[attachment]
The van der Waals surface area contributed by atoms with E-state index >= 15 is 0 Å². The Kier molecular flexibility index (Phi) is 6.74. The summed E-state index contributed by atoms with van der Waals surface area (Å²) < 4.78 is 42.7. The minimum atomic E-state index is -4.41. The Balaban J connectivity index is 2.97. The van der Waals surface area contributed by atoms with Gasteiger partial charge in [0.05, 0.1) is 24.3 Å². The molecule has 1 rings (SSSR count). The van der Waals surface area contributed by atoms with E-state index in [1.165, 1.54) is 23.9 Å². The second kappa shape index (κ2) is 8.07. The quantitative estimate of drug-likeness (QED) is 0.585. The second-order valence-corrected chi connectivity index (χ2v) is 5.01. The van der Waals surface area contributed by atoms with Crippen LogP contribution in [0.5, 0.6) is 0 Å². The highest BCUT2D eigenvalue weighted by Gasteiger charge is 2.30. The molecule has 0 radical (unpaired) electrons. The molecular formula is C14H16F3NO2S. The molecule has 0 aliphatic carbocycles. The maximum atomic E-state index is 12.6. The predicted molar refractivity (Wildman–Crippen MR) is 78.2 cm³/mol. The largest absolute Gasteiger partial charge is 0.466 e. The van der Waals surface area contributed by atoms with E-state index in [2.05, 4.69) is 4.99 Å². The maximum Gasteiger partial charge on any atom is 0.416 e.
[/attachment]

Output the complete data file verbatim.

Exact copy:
The van der Waals surface area contributed by atoms with E-state index >= 15 is 0 Å². The Kier molecular flexibility index (Phi) is 6.74. The summed E-state index contributed by atoms with van der Waals surface area (Å²) < 4.78 is 42.7. The minimum atomic E-state index is -4.41. The Balaban J connectivity index is 2.97. The van der Waals surface area contributed by atoms with Gasteiger partial charge in [0.05, 0.1) is 24.3 Å². The molecule has 1 rings (SSSR count). The van der Waals surface area contributed by atoms with E-state index in [1.165, 1.54) is 23.9 Å². The second kappa shape index (κ2) is 8.07. The quantitative estimate of drug-likeness (QED) is 0.585. The second-order valence-corrected chi connectivity index (χ2v) is 5.01. The van der Waals surface area contributed by atoms with Crippen LogP contribution in [0.5, 0.6) is 0 Å². The highest BCUT2D eigenvalue weighted by Gasteiger charge is 2.30. The molecule has 0 radical (unpaired) electrons. The molecular formula is C14H16F3NO2S. The molecule has 0 aliphatic carbocycles. The maximum atomic E-state index is 12.6. The predicted molar refractivity (Wildman–Crippen MR) is 78.2 cm³/mol. The largest absolute Gasteiger partial charge is 0.466 e. The van der Waals surface area contributed by atoms with E-state index in [2.05, 4.69) is 4.99 Å². The maximum Gasteiger partial charge on any atom is 0.416 e.